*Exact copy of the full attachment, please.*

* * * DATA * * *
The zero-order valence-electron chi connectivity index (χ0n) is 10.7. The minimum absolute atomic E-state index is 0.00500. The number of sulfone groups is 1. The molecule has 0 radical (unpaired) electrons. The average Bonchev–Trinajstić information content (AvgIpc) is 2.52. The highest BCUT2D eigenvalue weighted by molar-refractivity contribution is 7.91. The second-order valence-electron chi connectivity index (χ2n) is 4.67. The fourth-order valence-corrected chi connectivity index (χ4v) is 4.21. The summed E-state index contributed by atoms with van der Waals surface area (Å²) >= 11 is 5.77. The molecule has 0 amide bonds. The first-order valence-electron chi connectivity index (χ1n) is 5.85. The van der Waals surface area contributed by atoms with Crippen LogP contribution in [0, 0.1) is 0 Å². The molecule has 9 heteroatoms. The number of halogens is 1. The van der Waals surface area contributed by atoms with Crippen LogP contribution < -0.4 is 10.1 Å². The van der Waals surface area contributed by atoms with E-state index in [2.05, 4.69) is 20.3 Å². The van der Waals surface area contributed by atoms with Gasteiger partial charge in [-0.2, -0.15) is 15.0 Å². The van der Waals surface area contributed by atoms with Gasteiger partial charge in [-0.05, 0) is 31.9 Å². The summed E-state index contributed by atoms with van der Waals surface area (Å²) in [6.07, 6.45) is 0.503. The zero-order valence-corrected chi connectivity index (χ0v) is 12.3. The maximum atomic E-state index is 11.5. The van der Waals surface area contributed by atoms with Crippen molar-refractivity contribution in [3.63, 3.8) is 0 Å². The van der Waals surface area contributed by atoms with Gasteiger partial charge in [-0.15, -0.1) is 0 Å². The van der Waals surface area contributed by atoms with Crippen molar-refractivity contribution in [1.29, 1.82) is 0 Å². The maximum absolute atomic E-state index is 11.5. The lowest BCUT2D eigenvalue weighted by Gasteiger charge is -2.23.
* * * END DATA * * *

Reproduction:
The zero-order valence-electron chi connectivity index (χ0n) is 10.7. The minimum absolute atomic E-state index is 0.00500. The number of sulfone groups is 1. The molecule has 0 radical (unpaired) electrons. The average Bonchev–Trinajstić information content (AvgIpc) is 2.52. The highest BCUT2D eigenvalue weighted by molar-refractivity contribution is 7.91. The second-order valence-electron chi connectivity index (χ2n) is 4.67. The fourth-order valence-corrected chi connectivity index (χ4v) is 4.21. The summed E-state index contributed by atoms with van der Waals surface area (Å²) >= 11 is 5.77. The molecule has 0 amide bonds. The first-order valence-electron chi connectivity index (χ1n) is 5.85. The van der Waals surface area contributed by atoms with Crippen LogP contribution in [0, 0.1) is 0 Å². The molecule has 9 heteroatoms. The number of halogens is 1. The van der Waals surface area contributed by atoms with Crippen LogP contribution < -0.4 is 10.1 Å². The van der Waals surface area contributed by atoms with E-state index in [2.05, 4.69) is 20.3 Å². The van der Waals surface area contributed by atoms with Gasteiger partial charge in [-0.2, -0.15) is 15.0 Å². The van der Waals surface area contributed by atoms with Gasteiger partial charge in [-0.05, 0) is 31.9 Å². The summed E-state index contributed by atoms with van der Waals surface area (Å²) in [6.07, 6.45) is 0.503. The zero-order valence-corrected chi connectivity index (χ0v) is 12.3. The maximum atomic E-state index is 11.5. The van der Waals surface area contributed by atoms with Crippen molar-refractivity contribution in [3.63, 3.8) is 0 Å². The van der Waals surface area contributed by atoms with Gasteiger partial charge in [-0.15, -0.1) is 0 Å². The van der Waals surface area contributed by atoms with Crippen molar-refractivity contribution in [1.29, 1.82) is 0 Å². The maximum absolute atomic E-state index is 11.5. The lowest BCUT2D eigenvalue weighted by Gasteiger charge is -2.23.